Nun... Zum Beispiel, wenn ich in Deutschland bin, versuche ich Deutsch zu sprechen.

    Ist es nicht offenkundig?
    I can understand enough of the above sentence to realize that you're saying that you speak German when you're in Germany, and you think that's obvious. I'm not sure how I managed to make sense of it, but I somehow know that's what you said. I've noticed that there's often a trick I can use with Germanic (and sometimes Romance) languages to make sense of about half of the words... it involves imagining various distortions and mispronunciations of the words I heard/read until one of them resembles an English word. If it takes less than two "mutations," I can often figure out the meaning. Narrowing the context also helps. It doesn't work with more complex sentences, though.

    -----
    And furthermore, I don't know if you have travelled far enough, but there's plenty of countries on Earth where nobody would understand a single word of English. Take Russia or China, for instance. I mean, the real China, not Hong Kong or Singapore.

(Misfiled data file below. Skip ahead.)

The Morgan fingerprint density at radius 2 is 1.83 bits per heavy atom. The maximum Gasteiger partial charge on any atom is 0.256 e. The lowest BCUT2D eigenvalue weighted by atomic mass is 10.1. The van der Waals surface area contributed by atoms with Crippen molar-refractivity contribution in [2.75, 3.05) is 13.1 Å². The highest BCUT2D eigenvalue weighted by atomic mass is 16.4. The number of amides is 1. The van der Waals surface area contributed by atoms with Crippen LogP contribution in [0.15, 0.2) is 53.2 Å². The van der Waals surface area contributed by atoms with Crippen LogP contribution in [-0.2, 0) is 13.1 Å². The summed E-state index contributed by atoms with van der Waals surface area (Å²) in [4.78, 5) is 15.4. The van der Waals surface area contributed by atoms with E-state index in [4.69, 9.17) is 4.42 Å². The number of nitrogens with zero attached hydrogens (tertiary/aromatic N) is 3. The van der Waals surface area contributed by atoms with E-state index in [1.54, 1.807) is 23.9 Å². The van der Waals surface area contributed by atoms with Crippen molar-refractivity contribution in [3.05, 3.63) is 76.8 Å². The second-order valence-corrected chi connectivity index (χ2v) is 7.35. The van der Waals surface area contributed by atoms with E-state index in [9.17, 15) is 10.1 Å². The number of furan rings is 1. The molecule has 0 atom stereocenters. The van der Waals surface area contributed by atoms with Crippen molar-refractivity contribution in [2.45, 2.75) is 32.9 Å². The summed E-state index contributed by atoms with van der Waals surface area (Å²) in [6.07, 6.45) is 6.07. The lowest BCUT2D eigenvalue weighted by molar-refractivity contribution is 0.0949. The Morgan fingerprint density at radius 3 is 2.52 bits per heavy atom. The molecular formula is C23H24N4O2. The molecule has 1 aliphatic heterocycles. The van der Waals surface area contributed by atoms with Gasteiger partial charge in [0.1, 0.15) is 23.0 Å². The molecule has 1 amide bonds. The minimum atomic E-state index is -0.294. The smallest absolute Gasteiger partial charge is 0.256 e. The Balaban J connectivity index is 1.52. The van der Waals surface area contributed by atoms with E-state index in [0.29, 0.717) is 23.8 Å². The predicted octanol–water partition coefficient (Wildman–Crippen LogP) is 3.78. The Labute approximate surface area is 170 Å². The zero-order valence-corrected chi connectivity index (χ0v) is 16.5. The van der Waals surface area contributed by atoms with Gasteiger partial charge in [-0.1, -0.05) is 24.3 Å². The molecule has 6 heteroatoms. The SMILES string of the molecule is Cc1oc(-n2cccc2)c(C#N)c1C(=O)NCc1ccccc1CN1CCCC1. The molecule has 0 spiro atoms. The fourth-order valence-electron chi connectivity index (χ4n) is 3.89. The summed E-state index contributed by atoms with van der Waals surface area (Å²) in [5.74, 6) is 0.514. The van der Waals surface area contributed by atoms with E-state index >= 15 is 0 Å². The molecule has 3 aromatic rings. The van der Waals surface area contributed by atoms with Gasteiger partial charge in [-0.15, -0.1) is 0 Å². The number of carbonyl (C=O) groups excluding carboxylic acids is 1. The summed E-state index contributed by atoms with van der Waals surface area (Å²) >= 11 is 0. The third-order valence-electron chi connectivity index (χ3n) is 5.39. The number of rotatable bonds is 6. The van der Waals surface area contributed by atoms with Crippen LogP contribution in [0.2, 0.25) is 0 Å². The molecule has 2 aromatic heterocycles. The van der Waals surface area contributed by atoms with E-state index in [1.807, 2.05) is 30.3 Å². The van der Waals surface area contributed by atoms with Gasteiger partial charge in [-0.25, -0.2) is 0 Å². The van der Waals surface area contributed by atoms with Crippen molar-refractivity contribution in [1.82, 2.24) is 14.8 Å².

Actually, AFAIK, English is the most common second language in the world. It's the one usually used when two people from another country want to speak, unless one of them knows the others language.
    This summer for instance, I was stuck in Russia and later in Ukraine. What language do you think I had to learn? How do you think I tried to adapt?

    Frankly, in which world do you think you're living? Is it the same as mine?
    Well, it depends on whether you were stuck in an area that caters to tourists or not. The tourist areas usually DO have stuff in English, I believe. I've been to other places, but I have to admit that I never leave the tourist areas because I believe that's where tourists belong, and the rest of the country is pretty much off-limits anyway.